Soon to be released is a UNDP forestry governance report about Indonesia, which rates Aceh as the most poorly managed in terms of protection, regulation, planning and participation of REDD+.
The important, environmental point is that Aceh has a LOT of forest cover left, in fact the most extensive forest cover left in Sumatra. Much has deforested for pulp and paper plantations, oil palm estates, and agriculture since 1990, the total amounting to a loss of 36% of its total forest cover pre-1990. The new spatial plan (even if not extending deforestation by the full 1.2million hectares) would increase the risk of environmental degradation and exploitation. It would open large areas of land to mining and granting concessions. Road construction could easily cut through areas of continuous forest, turning them into smaller, isolated patches. This would increase the edge effects within the habitat and increase the potential (and ease!) of further deforestation.
This habitat is becoming increasingly compromised due to inconsistencies in the spatial mapping of plans for currently forested areas. There was a decentralization into local governments in the late ’90s which have since been producing their own maps. Despite the National Government having the final say, many maps and people obviously complicates things. There are now over 40 years of divergent maps to assimilate.
It seems the Aceh Government are under the impression they have a certain amount of autonomy, giving them increased authority bending national forest protection laws. As ever, groups talking about such large scale and important topics have to take things one-careful-step at a time. This is especially true within Indonesian culture, meaning disagreeing parties avoid confronting problems head on, sometimes slowing resolutions, and very much the case as the National Government is talks to Aceh.
It is suggested that, ideally, “all government agencies [should] essentially work from the same baseline data.” says Graham Usher, Landscape Protection Specialist from the Sumatran Orangutan Conservation Project. “[Progress must be made,] particularly with the public perception that maps are public documents and should be transparent.”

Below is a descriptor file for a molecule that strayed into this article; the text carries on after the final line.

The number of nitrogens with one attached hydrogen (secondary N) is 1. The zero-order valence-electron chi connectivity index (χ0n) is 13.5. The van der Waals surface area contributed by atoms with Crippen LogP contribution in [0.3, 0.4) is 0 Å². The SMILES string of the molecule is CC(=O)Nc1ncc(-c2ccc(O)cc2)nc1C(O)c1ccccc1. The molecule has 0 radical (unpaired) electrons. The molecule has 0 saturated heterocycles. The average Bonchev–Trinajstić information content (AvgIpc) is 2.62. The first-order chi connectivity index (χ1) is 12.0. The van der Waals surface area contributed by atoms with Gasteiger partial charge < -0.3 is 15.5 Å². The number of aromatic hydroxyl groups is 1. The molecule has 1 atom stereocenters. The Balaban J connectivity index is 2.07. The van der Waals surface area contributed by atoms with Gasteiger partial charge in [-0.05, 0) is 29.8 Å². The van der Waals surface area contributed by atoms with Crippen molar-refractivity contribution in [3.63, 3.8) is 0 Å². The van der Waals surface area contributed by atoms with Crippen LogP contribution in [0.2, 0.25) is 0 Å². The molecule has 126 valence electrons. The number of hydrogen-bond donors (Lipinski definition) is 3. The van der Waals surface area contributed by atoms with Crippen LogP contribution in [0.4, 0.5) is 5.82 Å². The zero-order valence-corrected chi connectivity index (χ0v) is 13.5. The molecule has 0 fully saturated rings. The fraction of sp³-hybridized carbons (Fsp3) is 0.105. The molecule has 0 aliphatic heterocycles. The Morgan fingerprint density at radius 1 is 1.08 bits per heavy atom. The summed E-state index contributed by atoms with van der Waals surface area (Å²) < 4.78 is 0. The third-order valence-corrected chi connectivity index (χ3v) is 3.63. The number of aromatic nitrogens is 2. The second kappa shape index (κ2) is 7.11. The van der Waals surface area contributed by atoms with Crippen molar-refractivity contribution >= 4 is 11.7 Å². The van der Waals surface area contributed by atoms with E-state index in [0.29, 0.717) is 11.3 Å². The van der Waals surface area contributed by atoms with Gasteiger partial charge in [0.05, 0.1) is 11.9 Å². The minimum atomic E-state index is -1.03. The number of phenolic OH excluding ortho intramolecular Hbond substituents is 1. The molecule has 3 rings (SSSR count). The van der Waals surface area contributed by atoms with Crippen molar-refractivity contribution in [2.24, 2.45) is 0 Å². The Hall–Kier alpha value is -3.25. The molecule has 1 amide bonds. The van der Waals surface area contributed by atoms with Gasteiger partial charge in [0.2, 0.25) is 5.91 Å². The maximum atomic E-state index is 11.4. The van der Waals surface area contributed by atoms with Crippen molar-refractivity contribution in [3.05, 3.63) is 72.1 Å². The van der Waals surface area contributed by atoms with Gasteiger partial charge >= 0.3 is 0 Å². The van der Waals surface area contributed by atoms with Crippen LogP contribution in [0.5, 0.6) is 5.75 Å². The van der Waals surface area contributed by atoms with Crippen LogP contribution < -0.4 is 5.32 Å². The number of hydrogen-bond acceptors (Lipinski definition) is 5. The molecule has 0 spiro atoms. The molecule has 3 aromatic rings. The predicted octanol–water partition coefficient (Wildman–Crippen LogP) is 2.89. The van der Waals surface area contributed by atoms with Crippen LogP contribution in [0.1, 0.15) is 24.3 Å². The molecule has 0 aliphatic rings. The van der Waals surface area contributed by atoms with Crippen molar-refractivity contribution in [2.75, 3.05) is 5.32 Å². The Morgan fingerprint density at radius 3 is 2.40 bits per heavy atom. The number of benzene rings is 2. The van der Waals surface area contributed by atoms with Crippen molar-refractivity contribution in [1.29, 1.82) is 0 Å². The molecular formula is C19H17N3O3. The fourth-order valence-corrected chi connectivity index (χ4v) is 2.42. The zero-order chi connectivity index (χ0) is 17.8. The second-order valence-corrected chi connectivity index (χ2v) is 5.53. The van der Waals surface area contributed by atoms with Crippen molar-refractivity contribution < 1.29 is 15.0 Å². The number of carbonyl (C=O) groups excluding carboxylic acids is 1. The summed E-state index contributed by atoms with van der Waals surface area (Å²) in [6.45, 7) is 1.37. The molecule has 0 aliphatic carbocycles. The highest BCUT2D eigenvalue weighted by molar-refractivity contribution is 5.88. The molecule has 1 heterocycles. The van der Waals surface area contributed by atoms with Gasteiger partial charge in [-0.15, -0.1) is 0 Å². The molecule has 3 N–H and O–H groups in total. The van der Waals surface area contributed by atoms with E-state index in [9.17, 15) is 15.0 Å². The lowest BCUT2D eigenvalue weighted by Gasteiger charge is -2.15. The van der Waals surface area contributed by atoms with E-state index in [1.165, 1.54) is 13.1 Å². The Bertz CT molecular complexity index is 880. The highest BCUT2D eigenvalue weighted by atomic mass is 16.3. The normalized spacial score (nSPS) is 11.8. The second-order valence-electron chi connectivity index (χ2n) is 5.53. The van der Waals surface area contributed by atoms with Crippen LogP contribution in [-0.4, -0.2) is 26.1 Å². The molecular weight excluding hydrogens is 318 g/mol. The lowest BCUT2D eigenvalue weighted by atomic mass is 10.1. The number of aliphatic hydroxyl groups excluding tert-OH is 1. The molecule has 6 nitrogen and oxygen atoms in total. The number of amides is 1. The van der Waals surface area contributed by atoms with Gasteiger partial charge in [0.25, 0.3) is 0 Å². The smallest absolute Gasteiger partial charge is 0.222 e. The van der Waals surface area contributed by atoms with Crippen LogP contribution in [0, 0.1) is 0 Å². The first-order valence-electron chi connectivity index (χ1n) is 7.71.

Suggestions come for a progressive future and continued forest protection from the World Resources Institute…
- Greenhouse Gas Emissions must be evaluated during times when permits are drafted and agreed upon. This mainly doesn’t occur at the moment due to the authorities issuing permits for forest use whilst not having the tools to evaluate the likely greenhouse gas emissions.
- Production and sharing of technical guidance at the local level. There is a lot of evidence to support a lack of understanding and knowledge within local communities of the key land types and size of areas involved. Ensuring a basic level of understanding at the district level is a imperative next step to increase agreements’ actually working and guidelines being followed.
- It is vital that all people working within relevant working groups encourage and apply better monitoring and enforcement. Equally it needs to be widely known who is responsible for both the monitoring and the enforcement.
It is obvious that the story is far from over and that many plans are yet to have environmentally friendly guidelines. The moratorium, helping regulations over the next two years, is a very positive stepping stone. We will have to wait and see how much it increases the quality of forest management and reduces associated emissions.”
Thea Powell for OuTrop